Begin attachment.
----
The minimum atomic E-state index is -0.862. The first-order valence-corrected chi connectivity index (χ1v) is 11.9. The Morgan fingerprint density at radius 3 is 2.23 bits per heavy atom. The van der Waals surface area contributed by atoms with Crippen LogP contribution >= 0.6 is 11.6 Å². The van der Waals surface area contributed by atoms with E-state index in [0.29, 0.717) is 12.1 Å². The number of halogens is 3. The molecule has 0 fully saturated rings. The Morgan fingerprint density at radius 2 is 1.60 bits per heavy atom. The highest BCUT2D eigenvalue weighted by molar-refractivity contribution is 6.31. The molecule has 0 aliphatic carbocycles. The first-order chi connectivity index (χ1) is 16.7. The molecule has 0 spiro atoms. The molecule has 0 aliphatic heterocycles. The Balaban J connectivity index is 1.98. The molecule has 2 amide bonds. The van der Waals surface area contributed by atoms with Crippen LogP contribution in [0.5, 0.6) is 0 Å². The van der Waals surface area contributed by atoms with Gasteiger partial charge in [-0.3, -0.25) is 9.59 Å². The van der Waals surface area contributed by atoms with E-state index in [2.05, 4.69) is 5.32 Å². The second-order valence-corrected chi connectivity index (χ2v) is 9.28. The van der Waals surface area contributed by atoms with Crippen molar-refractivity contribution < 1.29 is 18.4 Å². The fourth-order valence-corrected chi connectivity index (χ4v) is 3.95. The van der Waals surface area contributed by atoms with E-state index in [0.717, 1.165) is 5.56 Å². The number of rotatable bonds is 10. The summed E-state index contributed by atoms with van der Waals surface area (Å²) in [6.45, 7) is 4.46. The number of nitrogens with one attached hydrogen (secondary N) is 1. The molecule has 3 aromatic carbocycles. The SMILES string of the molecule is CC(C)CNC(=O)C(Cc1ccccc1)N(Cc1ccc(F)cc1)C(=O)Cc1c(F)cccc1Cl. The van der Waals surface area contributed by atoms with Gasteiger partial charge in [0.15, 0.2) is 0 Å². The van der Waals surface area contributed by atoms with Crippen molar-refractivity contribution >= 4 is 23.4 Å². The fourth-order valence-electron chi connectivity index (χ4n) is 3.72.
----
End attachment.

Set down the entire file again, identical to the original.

The minimum atomic E-state index is -0.862. The first-order valence-corrected chi connectivity index (χ1v) is 11.9. The Morgan fingerprint density at radius 3 is 2.23 bits per heavy atom. The van der Waals surface area contributed by atoms with Crippen LogP contribution >= 0.6 is 11.6 Å². The van der Waals surface area contributed by atoms with E-state index in [0.29, 0.717) is 12.1 Å². The number of halogens is 3. The molecule has 0 fully saturated rings. The Morgan fingerprint density at radius 2 is 1.60 bits per heavy atom. The highest BCUT2D eigenvalue weighted by molar-refractivity contribution is 6.31. The molecule has 0 aliphatic carbocycles. The first-order chi connectivity index (χ1) is 16.7. The molecule has 0 spiro atoms. The molecule has 0 aliphatic heterocycles. The Balaban J connectivity index is 1.98. The molecule has 2 amide bonds. The van der Waals surface area contributed by atoms with Crippen LogP contribution in [0.5, 0.6) is 0 Å². The van der Waals surface area contributed by atoms with Gasteiger partial charge in [-0.3, -0.25) is 9.59 Å². The van der Waals surface area contributed by atoms with E-state index in [2.05, 4.69) is 5.32 Å². The second-order valence-corrected chi connectivity index (χ2v) is 9.28. The van der Waals surface area contributed by atoms with Crippen molar-refractivity contribution < 1.29 is 18.4 Å². The fourth-order valence-corrected chi connectivity index (χ4v) is 3.95. The van der Waals surface area contributed by atoms with E-state index in [0.717, 1.165) is 5.56 Å². The number of rotatable bonds is 10. The summed E-state index contributed by atoms with van der Waals surface area (Å²) in [6.45, 7) is 4.46. The number of nitrogens with one attached hydrogen (secondary N) is 1. The molecule has 3 aromatic carbocycles. The SMILES string of the molecule is CC(C)CNC(=O)C(Cc1ccccc1)N(Cc1ccc(F)cc1)C(=O)Cc1c(F)cccc1Cl. The van der Waals surface area contributed by atoms with Gasteiger partial charge in [0.15, 0.2) is 0 Å². The van der Waals surface area contributed by atoms with Crippen molar-refractivity contribution >= 4 is 23.4 Å². The fourth-order valence-electron chi connectivity index (χ4n) is 3.72.